US infrastructure deal faces first vote in the Senate

The US Capitol

First test of $1tn infrastructure spend comes amid partisan uncertainty.

The US Senate is pressing ahead with a procedural vote this week on President Biden’s infrastructure package. The move is led by Senate Democrats although the bill being proposed has support from some Republican senators too.

The compromise proposal would see around $1trillion allocated to an upgrade of American infrastructure after a group of five Republicans and five Democrats agreed a compromise deal with the president. That compromise will see only half as much money allocated through the bill as was originally proposed by the White House. Removed sections of spending are now being addressed in separate legislation.

The bill in its present form is targeted at traditional infrastructure investments such as roads, bridges, water systems and an expansion of broadband internet. But despite bipartisan and public support, there is still concern that the Senate will fail to pass it.

To pass the vote this week, 60 senators will have to vote for it. That means getting ten Republicans to vote in favour of legislation under a Democrat president – something that is highly unusual in American politics now.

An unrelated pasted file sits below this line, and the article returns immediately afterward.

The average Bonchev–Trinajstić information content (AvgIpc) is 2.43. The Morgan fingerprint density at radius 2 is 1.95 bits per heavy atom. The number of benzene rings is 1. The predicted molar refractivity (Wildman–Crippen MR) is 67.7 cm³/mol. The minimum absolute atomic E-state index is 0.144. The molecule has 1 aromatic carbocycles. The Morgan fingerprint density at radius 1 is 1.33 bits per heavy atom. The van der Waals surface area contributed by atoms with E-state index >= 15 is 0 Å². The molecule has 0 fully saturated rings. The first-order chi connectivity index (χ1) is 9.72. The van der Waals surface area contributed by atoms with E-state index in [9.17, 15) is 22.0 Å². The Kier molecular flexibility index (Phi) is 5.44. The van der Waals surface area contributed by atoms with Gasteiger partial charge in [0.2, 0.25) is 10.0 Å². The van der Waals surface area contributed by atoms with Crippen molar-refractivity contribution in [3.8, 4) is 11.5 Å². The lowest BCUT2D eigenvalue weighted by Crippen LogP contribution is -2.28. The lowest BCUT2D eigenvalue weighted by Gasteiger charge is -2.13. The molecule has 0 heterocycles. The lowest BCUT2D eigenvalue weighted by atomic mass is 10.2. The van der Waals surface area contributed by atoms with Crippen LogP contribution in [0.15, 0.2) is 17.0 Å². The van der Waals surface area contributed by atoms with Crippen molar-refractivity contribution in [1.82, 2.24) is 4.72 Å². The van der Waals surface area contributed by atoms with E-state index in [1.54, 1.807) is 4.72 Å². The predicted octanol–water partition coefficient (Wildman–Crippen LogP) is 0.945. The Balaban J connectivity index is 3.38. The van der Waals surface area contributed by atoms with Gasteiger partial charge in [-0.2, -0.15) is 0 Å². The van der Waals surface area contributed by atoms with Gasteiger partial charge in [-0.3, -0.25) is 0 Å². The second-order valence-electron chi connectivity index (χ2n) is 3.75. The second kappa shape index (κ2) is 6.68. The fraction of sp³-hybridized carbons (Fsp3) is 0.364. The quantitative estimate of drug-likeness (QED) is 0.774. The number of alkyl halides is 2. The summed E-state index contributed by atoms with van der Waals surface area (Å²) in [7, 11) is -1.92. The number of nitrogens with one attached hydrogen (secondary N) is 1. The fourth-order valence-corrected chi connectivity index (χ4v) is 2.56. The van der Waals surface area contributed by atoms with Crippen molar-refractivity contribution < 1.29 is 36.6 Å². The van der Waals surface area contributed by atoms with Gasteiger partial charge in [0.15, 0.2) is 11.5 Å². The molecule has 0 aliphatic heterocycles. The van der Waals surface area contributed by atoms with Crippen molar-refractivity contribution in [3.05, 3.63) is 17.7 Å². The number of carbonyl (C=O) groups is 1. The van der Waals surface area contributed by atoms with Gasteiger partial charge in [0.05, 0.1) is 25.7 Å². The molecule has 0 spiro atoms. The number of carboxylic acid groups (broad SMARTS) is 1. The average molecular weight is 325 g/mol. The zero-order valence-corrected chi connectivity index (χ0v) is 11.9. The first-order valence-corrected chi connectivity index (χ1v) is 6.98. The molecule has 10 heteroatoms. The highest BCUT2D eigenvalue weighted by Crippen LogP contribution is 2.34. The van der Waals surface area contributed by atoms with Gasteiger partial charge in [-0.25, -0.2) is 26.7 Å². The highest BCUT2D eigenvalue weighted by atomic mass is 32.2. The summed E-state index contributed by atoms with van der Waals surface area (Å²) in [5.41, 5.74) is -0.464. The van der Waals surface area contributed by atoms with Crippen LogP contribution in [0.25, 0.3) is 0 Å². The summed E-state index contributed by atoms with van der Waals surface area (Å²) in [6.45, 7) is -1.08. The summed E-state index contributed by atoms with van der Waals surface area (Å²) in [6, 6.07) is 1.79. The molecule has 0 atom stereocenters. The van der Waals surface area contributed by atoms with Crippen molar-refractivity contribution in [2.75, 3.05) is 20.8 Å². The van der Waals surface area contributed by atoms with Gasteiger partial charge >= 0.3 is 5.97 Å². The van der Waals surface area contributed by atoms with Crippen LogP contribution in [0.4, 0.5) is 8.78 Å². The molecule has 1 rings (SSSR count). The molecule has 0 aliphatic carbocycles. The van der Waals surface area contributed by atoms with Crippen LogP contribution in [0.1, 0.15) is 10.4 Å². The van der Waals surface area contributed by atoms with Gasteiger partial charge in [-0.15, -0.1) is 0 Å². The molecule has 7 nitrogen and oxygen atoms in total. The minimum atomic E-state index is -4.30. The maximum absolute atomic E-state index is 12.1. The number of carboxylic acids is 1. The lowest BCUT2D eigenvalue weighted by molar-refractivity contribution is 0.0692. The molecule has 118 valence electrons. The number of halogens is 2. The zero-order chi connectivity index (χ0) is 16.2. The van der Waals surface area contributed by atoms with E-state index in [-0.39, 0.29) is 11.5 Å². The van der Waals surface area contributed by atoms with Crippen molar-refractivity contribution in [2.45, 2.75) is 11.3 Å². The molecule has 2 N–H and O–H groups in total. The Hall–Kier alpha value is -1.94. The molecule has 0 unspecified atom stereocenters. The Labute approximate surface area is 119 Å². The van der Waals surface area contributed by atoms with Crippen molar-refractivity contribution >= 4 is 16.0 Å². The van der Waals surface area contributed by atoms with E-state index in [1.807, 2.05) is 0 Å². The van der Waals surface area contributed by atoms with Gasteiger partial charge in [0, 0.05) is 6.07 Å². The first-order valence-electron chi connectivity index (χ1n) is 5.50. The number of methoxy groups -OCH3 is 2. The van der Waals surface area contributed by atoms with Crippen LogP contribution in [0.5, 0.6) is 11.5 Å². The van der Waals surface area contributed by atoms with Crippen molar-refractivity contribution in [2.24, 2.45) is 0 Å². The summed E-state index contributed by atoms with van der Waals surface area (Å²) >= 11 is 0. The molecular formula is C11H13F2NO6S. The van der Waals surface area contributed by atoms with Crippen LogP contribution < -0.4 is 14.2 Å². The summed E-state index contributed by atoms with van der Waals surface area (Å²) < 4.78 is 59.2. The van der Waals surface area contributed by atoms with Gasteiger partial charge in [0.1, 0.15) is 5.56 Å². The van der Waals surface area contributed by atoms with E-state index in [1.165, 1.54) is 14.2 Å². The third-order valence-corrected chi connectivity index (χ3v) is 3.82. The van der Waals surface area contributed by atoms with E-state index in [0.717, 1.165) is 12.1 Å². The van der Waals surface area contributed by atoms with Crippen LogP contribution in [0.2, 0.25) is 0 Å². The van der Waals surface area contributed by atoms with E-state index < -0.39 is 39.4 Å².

Additionally, a small number of Republicans are considering preventing the measure reaching a vote at all by using the filibuster to run down time past procedural deadlines – a method that may be deployed at a later date too.

Chuck Schumer, the Democrat Senate majority leader, said: “If the Senate republicans vote ‘no’ tomorrow, they will be denying the Senate an opportunity to consider the bipartisan infrastructure framework.”
However, some Republican senators supportive of the bill would like the vote delayed until next week to give time to finalise details and win over party colleagues.

Republican Mitt Romney, who was part of the original bipartisan group that negotiated the present package, explained: “Wednesday is premature, but I think Monday would be sufficient time for us to get all the remaining issues solved, and socialise the legislation with our colleagues so they know how they want to vote.”

However, White House press secretary, Jen Psaki, stressed that the vote this week was just a procedural action, not a vote on the bill in its entirety. “This is a vote on a motion to proceed to a vehicle, not a vote on the final bill. There’s nothing abnormal about holding a vote on a vehicle to allow consideration at this point. We fully support that and we believe there should be support for it tomorrow.”

Even if the procedural vote fails, it is likely that the supportive Republicans would continue to negotiate to get it passed later on. What may prove more contentious is the ongoing debate about an associated but separate package of $3.5bn to be invested in school building, university facility upgrades and other ‘social’ infrastructure that the Republicans are more strongly opposed to.